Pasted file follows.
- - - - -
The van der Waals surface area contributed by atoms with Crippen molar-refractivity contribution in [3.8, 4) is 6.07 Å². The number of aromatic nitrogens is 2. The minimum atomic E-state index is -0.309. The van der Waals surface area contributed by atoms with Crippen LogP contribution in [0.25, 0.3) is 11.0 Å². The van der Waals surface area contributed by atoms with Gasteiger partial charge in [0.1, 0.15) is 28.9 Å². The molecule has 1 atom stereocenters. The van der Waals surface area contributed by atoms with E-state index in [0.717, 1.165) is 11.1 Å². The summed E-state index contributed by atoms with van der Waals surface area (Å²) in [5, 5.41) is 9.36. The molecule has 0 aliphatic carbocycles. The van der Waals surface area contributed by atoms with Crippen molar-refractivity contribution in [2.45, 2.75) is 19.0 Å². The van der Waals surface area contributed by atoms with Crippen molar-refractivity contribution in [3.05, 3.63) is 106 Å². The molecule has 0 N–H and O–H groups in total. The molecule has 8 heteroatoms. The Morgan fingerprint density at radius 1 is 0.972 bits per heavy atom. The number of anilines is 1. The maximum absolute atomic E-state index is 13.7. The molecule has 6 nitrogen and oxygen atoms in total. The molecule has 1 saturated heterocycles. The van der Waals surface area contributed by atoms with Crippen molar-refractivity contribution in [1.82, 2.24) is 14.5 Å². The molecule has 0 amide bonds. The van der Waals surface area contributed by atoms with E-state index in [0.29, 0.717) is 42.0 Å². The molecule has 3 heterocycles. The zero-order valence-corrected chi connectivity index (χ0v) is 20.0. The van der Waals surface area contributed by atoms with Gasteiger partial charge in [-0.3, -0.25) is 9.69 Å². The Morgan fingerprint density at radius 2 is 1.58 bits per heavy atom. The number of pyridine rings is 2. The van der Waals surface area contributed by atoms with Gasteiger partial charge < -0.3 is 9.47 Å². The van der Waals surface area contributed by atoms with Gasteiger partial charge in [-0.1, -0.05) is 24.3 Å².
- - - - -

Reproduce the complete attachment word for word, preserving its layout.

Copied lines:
The van der Waals surface area contributed by atoms with Crippen molar-refractivity contribution in [3.8, 4) is 6.07 Å². The number of aromatic nitrogens is 2. The minimum atomic E-state index is -0.309. The van der Waals surface area contributed by atoms with Crippen LogP contribution in [0.25, 0.3) is 11.0 Å². The van der Waals surface area contributed by atoms with Gasteiger partial charge in [0.1, 0.15) is 28.9 Å². The molecule has 1 atom stereocenters. The van der Waals surface area contributed by atoms with E-state index in [0.717, 1.165) is 11.1 Å². The summed E-state index contributed by atoms with van der Waals surface area (Å²) in [5, 5.41) is 9.36. The molecule has 0 aliphatic carbocycles. The van der Waals surface area contributed by atoms with Crippen molar-refractivity contribution in [2.45, 2.75) is 19.0 Å². The van der Waals surface area contributed by atoms with Crippen molar-refractivity contribution in [3.05, 3.63) is 106 Å². The molecule has 0 N–H and O–H groups in total. The molecule has 8 heteroatoms. The Morgan fingerprint density at radius 1 is 0.972 bits per heavy atom. The number of anilines is 1. The maximum absolute atomic E-state index is 13.7. The molecule has 6 nitrogen and oxygen atoms in total. The molecule has 1 saturated heterocycles. The van der Waals surface area contributed by atoms with Crippen molar-refractivity contribution in [1.82, 2.24) is 14.5 Å². The molecule has 0 amide bonds. The van der Waals surface area contributed by atoms with E-state index in [0.29, 0.717) is 42.0 Å². The molecule has 3 heterocycles. The zero-order valence-corrected chi connectivity index (χ0v) is 20.0. The van der Waals surface area contributed by atoms with Gasteiger partial charge in [-0.3, -0.25) is 9.69 Å². The Morgan fingerprint density at radius 2 is 1.58 bits per heavy atom. The number of pyridine rings is 2. The van der Waals surface area contributed by atoms with Gasteiger partial charge < -0.3 is 9.47 Å². The van der Waals surface area contributed by atoms with Gasteiger partial charge in [-0.1, -0.05) is 24.3 Å².